Send to:

Choose Destination
See comment in PubMed Commons below
Int J Epidemiol. 1997 Oct;26(5):915-23.

Breast cancer risk and alcohol consumption: results from a large case-control study.

Author information

  • 1Department of Epidemiology and Biostatistics, School of Medicine, Case Western Reserve University, Cleveland, OH 44106-4945, USA.



Alcohol use is associated with breast cancer in many epidemiological studies. Most, however, have measured risk from recent consumption patterns, and only a few include analyses for duration of drinking or age that a woman started to drink. The authors studied the effect of these variables, as well as of recent alcohol consumption patterns, on breast cancer risk.


Data from a large case-control study conducted in Long Island, New York from 1 January 1984 to 31 December 1986 were used. A total of 1214 women aged 20-79 years with incident breast cancer were interviewed. A control was selected for each case from driver's license files, and matched on age and county of residence. Alcohol consumption was measured as: ever versus never, grams of alcohol per day, age started drinking, and total years drinking.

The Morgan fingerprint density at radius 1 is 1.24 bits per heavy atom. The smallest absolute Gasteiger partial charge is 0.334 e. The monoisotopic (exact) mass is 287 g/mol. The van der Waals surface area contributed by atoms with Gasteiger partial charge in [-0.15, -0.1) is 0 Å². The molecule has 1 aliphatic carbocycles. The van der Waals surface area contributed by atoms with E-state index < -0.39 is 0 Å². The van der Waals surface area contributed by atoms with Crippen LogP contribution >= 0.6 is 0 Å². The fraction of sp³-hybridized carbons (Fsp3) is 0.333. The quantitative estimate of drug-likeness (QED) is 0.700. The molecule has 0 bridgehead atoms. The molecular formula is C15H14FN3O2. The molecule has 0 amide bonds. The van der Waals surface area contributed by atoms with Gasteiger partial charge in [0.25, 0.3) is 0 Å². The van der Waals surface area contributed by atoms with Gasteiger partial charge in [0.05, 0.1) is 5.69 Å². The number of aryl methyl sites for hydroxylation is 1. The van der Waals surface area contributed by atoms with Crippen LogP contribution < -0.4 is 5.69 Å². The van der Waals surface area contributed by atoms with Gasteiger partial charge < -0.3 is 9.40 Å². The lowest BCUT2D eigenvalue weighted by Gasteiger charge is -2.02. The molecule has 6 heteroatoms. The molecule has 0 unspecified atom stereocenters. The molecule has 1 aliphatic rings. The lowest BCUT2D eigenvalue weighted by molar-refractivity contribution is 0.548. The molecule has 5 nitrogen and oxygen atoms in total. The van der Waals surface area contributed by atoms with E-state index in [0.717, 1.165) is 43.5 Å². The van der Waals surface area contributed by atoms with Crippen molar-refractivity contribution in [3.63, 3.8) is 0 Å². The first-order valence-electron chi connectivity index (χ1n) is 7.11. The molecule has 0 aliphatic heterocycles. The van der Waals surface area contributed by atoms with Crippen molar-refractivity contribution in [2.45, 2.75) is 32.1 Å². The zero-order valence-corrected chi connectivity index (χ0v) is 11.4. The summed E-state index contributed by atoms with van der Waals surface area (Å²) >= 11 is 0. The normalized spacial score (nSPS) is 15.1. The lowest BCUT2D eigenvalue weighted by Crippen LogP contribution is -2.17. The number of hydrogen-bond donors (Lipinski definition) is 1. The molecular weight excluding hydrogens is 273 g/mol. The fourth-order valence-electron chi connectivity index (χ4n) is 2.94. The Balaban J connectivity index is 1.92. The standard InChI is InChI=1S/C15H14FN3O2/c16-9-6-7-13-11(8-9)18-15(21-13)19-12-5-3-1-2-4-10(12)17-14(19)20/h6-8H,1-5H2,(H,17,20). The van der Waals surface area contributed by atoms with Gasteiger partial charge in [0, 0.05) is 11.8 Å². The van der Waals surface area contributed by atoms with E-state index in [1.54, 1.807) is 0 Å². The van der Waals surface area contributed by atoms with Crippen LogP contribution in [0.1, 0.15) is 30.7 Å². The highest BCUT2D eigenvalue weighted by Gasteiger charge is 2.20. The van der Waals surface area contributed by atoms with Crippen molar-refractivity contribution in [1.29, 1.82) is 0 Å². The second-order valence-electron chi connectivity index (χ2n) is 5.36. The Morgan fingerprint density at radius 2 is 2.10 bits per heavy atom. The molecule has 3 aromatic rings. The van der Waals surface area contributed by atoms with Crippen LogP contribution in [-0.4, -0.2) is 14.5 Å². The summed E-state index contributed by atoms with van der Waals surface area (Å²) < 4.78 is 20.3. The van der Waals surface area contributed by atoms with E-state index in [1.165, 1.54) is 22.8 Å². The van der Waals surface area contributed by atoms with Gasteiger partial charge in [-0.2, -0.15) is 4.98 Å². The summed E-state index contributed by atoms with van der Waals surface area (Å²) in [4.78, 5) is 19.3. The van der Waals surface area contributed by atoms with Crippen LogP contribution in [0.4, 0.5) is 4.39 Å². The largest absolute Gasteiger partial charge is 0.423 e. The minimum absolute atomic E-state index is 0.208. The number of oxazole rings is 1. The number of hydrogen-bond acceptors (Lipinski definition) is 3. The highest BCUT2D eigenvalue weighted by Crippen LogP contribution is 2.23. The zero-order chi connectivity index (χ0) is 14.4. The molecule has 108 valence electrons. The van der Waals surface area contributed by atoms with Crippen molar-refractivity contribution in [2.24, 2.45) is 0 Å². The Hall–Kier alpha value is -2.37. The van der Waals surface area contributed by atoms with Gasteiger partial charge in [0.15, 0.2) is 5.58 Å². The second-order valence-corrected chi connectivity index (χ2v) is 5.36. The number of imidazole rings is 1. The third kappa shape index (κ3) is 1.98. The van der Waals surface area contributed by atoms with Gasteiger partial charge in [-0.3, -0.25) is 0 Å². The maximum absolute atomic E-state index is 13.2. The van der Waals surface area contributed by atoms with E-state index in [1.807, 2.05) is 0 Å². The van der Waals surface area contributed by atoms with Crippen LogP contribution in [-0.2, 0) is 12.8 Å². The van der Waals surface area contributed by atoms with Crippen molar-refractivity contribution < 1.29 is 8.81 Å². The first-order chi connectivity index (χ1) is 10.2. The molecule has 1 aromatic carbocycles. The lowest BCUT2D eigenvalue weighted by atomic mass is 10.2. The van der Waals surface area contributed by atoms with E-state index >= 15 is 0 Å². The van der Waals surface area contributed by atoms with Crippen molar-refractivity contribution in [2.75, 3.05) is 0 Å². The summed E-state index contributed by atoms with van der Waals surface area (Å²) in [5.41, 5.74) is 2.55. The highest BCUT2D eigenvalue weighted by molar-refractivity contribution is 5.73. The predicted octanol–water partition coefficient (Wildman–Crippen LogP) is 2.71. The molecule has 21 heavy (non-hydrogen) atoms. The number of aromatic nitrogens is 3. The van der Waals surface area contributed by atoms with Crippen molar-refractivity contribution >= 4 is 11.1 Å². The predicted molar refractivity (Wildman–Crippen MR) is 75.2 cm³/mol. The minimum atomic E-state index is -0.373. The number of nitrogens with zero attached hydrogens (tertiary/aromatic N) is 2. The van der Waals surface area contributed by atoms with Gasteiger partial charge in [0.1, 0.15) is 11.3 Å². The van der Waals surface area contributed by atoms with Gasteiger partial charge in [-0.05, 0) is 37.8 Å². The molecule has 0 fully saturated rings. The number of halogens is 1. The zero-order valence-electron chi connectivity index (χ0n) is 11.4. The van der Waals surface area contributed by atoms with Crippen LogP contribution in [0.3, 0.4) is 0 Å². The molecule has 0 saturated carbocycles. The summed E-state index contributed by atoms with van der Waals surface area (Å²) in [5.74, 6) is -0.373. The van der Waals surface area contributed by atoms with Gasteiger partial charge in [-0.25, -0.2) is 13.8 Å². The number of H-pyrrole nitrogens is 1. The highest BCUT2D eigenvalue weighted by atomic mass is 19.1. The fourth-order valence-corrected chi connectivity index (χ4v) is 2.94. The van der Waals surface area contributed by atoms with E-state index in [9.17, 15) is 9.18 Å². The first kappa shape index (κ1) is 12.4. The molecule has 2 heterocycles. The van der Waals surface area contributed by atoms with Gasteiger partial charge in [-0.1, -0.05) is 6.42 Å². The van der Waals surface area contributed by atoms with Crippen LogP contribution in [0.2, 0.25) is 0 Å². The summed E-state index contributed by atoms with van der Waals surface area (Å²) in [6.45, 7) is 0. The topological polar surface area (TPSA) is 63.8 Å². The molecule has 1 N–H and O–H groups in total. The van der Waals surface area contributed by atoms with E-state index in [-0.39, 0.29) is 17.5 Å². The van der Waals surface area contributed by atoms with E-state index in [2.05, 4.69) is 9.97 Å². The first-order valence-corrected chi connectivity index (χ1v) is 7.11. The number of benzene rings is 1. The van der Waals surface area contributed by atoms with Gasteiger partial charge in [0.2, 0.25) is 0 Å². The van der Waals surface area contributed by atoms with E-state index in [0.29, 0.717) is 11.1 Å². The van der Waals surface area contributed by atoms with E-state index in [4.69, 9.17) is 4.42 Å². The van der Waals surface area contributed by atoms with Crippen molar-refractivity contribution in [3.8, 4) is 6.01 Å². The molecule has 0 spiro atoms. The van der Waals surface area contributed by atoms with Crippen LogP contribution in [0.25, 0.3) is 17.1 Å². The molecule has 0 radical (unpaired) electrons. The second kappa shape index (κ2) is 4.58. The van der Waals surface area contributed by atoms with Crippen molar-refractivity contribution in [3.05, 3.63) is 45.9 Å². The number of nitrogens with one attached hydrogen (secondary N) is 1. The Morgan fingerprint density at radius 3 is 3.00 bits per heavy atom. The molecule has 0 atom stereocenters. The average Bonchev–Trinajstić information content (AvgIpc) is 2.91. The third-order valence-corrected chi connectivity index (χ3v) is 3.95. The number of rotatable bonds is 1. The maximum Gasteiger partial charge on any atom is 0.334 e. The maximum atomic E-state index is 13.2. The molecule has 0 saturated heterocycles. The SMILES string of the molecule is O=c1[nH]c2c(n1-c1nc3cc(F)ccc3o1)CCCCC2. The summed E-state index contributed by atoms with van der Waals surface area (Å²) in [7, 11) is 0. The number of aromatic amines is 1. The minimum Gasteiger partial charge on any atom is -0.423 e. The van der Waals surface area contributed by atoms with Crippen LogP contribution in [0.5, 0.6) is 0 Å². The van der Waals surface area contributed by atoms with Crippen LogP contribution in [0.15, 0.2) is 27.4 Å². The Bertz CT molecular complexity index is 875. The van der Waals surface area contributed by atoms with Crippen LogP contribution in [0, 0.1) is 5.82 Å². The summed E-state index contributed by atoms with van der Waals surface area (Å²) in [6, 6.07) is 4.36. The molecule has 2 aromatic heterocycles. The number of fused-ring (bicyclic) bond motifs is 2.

After adjustment for breast cancer risk factors, the odds ratio for ever versus never drinking was 1.40 (95% confidence interval [CI] 1.09-1.79); odds ratios for > 0-5 and > or = 5 grams of alcohol use per day, as compared to nondrinkers, were 1.29 (95% CI: 1.00-1.65) and 1.46 (95% CI: 1.13-1.89), respectively. Age when drinking began was not related to breast cancer risk, but the greater the total years of drinking, up to 40 years (odds ratio 1.48, 95% CI: 1.13-1.93), the greater the risk. However, when grams per day and duration of drinking were simultaneously included in the multivariate model, duration was not important as a risk factor. This suggests that intensity of drinking may be the important factor for breast cancer risk. After covariate adjustment, risk from alcohol intake did not differ between pre- and postmenopausal women.

[PubMed - indexed for MEDLINE]
Free full text
PubMed Commons home

PubMed Commons

How to join PubMed Commons

    Supplemental Content

    Full text links

    Icon for HighWire
    Loading ...
    Write to the Help Desk